(END VIDEO CLIP)
GRACE: That is private investigator Bo Dietl trying to serve legal papers on Joran Van Der Sloot, the Aruban judge`s son, who was once named the prime suspect in the disappearance of an American girl, Natalee Holloway.
With us, Natalee`s mom. Beth, you seem to me like you are not be putting a lot of credibility in this new witness, Carlos from Colombia`s, statement. What is his statement? What does he claim to have seen?
TWITTY: Well, I think what he was conveying to some of the persons that have interviewed him was that he`s actually an eyewitness as to what happened or what transpired that night. And I think that he was describing a tall male. And the young lady he was with, he thought at the time, could have been Natalee.
And I think he had some pretty detailed accounts as to what happened. And it even led to the recovery -- I believe John had mentioned earlier -- a recovery of a cable that was from the location where this witness described that he had seen this activity transpire between these two individuals.
And I think that was sent to the forensic institute in Holland. No, we have not heard back, though, any results as to, you know, what they found from this piece of cable.
GRACE: To the Holloway Twitty attorney joining us tonight, a veteran trial lawyer himself, John Q. Kelly. John, thank you for being with us.
JOHN Q. KELLY, HOLLOWAY FAMILY ATTORNEY: Sure, Nancy.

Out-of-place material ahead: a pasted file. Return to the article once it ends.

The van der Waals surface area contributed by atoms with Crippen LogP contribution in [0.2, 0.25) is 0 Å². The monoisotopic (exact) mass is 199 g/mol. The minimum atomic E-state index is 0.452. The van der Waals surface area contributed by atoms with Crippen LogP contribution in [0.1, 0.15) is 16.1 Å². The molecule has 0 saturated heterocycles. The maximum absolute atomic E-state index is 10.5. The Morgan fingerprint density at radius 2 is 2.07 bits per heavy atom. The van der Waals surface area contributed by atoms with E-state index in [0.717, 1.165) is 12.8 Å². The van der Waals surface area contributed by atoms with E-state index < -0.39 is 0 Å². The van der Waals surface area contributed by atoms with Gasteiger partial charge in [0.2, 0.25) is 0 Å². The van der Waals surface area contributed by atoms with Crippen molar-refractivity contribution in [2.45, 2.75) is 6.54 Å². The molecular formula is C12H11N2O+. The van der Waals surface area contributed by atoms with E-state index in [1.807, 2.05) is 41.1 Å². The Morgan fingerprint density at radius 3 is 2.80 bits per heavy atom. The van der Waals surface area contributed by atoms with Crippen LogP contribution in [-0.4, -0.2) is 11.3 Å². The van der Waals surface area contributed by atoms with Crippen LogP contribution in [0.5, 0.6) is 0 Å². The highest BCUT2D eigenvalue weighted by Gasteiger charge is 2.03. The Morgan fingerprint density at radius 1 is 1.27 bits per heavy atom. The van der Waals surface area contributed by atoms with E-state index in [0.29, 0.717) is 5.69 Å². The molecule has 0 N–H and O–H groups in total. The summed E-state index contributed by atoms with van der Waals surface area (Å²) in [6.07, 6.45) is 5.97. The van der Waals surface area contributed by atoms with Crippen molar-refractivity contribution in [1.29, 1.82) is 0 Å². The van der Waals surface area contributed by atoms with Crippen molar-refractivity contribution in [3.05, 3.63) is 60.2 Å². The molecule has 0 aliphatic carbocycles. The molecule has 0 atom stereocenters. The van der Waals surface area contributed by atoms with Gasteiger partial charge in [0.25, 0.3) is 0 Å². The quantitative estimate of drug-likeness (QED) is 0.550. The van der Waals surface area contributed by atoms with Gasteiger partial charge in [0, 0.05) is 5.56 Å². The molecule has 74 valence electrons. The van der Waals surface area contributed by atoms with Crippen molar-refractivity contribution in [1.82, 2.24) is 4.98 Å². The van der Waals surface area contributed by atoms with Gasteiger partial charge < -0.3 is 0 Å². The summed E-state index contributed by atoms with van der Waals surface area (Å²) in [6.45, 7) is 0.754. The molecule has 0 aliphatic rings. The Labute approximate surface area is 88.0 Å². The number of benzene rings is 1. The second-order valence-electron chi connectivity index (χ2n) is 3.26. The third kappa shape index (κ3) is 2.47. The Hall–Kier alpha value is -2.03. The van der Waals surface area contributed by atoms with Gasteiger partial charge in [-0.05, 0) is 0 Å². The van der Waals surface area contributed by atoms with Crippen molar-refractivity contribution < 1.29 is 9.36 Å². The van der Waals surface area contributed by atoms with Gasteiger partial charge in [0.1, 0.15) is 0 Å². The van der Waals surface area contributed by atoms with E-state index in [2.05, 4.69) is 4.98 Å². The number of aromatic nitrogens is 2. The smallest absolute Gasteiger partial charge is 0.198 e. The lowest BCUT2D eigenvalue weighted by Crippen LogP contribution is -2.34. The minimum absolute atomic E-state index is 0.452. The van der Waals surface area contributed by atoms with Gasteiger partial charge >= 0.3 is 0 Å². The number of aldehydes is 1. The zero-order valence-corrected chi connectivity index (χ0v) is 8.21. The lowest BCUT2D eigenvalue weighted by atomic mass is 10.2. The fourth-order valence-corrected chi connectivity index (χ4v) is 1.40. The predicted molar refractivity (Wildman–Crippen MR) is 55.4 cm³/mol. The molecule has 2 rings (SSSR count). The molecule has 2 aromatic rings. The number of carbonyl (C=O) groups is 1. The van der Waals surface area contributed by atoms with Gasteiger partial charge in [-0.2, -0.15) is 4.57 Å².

GRACE: John, tell me about the cable that was found as a result of Carlos, the witness`s story, the alleged witness?
KELLY: Well, Carlos took the Aruban police to the location. He indicated that he had witnessed certain events. He had indicated that he saw the male take a female body, dispose of it at sea, and dispose of it by weighting it down with some steel cable.
They actually had Aruban divers go into the sea at that location, recovered steel cable matching generally the description given by the eyewitness. So that was a form of corroboration.
They`ve x-rayed the cable. They`ve sent it to the Netherlands forensic institute for further testing. And, you know what, Nancy? It`s been two months, and we haven`t heard anything about the results of that testing, which is sort of par for the course, but we`d like to hear something.
GRACE: Well, according to Beth, as well as Natalee`s dad, they never tell them anything. Why do you think this would be any different, John?